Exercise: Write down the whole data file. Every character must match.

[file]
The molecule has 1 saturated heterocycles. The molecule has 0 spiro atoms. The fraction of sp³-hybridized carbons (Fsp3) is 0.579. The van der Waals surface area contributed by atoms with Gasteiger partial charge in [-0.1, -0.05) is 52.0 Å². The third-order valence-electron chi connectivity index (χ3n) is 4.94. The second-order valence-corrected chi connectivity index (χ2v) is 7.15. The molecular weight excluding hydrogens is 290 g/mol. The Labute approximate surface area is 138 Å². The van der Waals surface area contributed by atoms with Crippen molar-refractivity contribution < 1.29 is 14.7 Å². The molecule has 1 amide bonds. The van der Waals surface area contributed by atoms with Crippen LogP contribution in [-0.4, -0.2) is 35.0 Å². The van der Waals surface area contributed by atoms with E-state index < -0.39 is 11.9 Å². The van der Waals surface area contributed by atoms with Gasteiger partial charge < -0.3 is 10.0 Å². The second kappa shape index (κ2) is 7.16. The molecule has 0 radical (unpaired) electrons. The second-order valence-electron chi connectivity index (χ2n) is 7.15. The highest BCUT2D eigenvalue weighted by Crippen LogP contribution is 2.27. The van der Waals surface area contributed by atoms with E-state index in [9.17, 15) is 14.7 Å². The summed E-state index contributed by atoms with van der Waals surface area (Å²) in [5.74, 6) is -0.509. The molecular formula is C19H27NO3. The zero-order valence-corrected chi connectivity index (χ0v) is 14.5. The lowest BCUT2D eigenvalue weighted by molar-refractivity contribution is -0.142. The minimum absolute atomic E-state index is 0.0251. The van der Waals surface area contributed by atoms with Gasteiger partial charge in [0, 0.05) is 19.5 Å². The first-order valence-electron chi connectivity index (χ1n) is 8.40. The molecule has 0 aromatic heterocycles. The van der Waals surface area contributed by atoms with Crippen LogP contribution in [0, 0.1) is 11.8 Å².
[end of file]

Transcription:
The molecule has 1 saturated heterocycles. The molecule has 0 spiro atoms. The fraction of sp³-hybridized carbons (Fsp3) is 0.579. The van der Waals surface area contributed by atoms with Gasteiger partial charge in [-0.1, -0.05) is 52.0 Å². The third-order valence-electron chi connectivity index (χ3n) is 4.94. The second-order valence-corrected chi connectivity index (χ2v) is 7.15. The molecular weight excluding hydrogens is 290 g/mol. The Labute approximate surface area is 138 Å². The van der Waals surface area contributed by atoms with Crippen molar-refractivity contribution < 1.29 is 14.7 Å². The molecule has 1 amide bonds. The van der Waals surface area contributed by atoms with Crippen LogP contribution in [-0.4, -0.2) is 35.0 Å². The van der Waals surface area contributed by atoms with E-state index < -0.39 is 11.9 Å². The van der Waals surface area contributed by atoms with Gasteiger partial charge < -0.3 is 10.0 Å². The second kappa shape index (κ2) is 7.16. The molecule has 0 radical (unpaired) electrons. The second-order valence-electron chi connectivity index (χ2n) is 7.15. The highest BCUT2D eigenvalue weighted by Crippen LogP contribution is 2.27. The van der Waals surface area contributed by atoms with E-state index in [9.17, 15) is 14.7 Å². The summed E-state index contributed by atoms with van der Waals surface area (Å²) in [5.74, 6) is -0.509. The molecular formula is C19H27NO3. The zero-order valence-corrected chi connectivity index (χ0v) is 14.5. The lowest BCUT2D eigenvalue weighted by molar-refractivity contribution is -0.142. The minimum absolute atomic E-state index is 0.0251. The van der Waals surface area contributed by atoms with Gasteiger partial charge in [0, 0.05) is 19.5 Å². The first-order valence-electron chi connectivity index (χ1n) is 8.40. The molecule has 0 aromatic heterocycles. The van der Waals surface area contributed by atoms with Crippen LogP contribution in [0, 0.1) is 11.8 Å².